Take a step back and allow your students to teach something new to their classmates. For example, in an environmental science class, you might offer topics like climate change, renewable energy, ecosystems, and pollution. Each student or pair takes responsibility for becoming ‘experts’ on a topic. Encourage them to research using a mix of resources, from textbooks and articles, to documentaries and online platforms like YouTube. They must then prepare a short lesson plan and ensure that it includes key points on their subject, any activities they want their peers to do, and how they will present the information (e.g. posters, slideshows). Then, they teach the topic to their classmates.

This approach fosters patience and adaptability in your students. They will also learn to explain complex ideas in various ways, ensuring their peers can understand.

Also, you can try asking your students to solve riddles together. Exploring different approaches to solving the riddle keeps them engaged and increases their chances of finding solutions. TED-Ed offers a selection of fun riddles like the bridge riddle for older students and teenagers.

7. Role-play difficult situations

As well as a way of teaching topics, role play can also be a valuable tool for students to rehearse responses to various scenarios.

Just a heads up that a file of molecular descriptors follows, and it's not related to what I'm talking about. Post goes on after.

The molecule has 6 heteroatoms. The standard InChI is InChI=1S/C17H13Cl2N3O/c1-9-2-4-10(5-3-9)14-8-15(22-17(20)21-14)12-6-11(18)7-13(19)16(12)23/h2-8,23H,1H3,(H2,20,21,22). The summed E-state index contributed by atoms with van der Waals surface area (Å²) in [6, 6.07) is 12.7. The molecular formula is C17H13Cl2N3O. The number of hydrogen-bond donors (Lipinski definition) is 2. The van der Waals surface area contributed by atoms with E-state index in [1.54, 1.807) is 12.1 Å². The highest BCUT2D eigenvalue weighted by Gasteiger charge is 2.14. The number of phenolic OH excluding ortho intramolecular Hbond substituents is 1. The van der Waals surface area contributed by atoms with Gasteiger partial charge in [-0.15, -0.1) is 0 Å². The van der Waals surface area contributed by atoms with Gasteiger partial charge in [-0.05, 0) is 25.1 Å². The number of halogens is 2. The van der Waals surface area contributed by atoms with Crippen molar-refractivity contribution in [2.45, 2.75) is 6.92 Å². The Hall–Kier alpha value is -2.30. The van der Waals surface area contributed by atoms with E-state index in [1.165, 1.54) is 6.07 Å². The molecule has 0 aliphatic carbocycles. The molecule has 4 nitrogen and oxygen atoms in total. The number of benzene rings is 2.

For example, your older students could role-play a disagreement with a friend. With younger students, consider role-plays involving sharing or resolving common classroom conflicts.

Engaging in such role-plays help your students develop empathy and problem-solving skills, equipping them with the tools to navigate real-life situations effectively.

How you can be a good role model for your students

Your students are more observant than you might think, often looking to adults to learn emotional regulation. When you encounter frustrating situations, it’s a prime opportunity to model effective coping strategies.

Imagine, for instance, that the projector isn’t working during your lesson. Instead of bottling up your frustration, vocalise it constructively with phrases like, “I’m feeling frustrated, I’ll take a few deep breaths”, or “I’m frustrated, but let’s find another way to show the diagram”.

By handling the situation calmly and resourcefully, you’re not just solving a problem; you’re showcasing emotional regulation in action. Depending on your students’ age and familiarity with emotional regulation techniques, you can engage them by asking, “I’m feeling frustrated, what should I do?”. This interactive approach reinforces coping strategies like counting or deep breathing.

Further reading

For additional resources on emotional regulation, growth mindset, and strengthening resilience in your students, take a look at the articles below.

How to teach your students emotional regulation

How to embed a growth mindset in the classroom

Five ways to build resilience in students

How reading helps students deal with stress and uncertainty

Subscribe to our blog

If you’d like to stay up to date with our latest articles, why not subscribe to our blog? You’ll get a fortnightly roundup of the articles you’ve missed straight to your inbox, plus links to free teaching resources.

 

In this article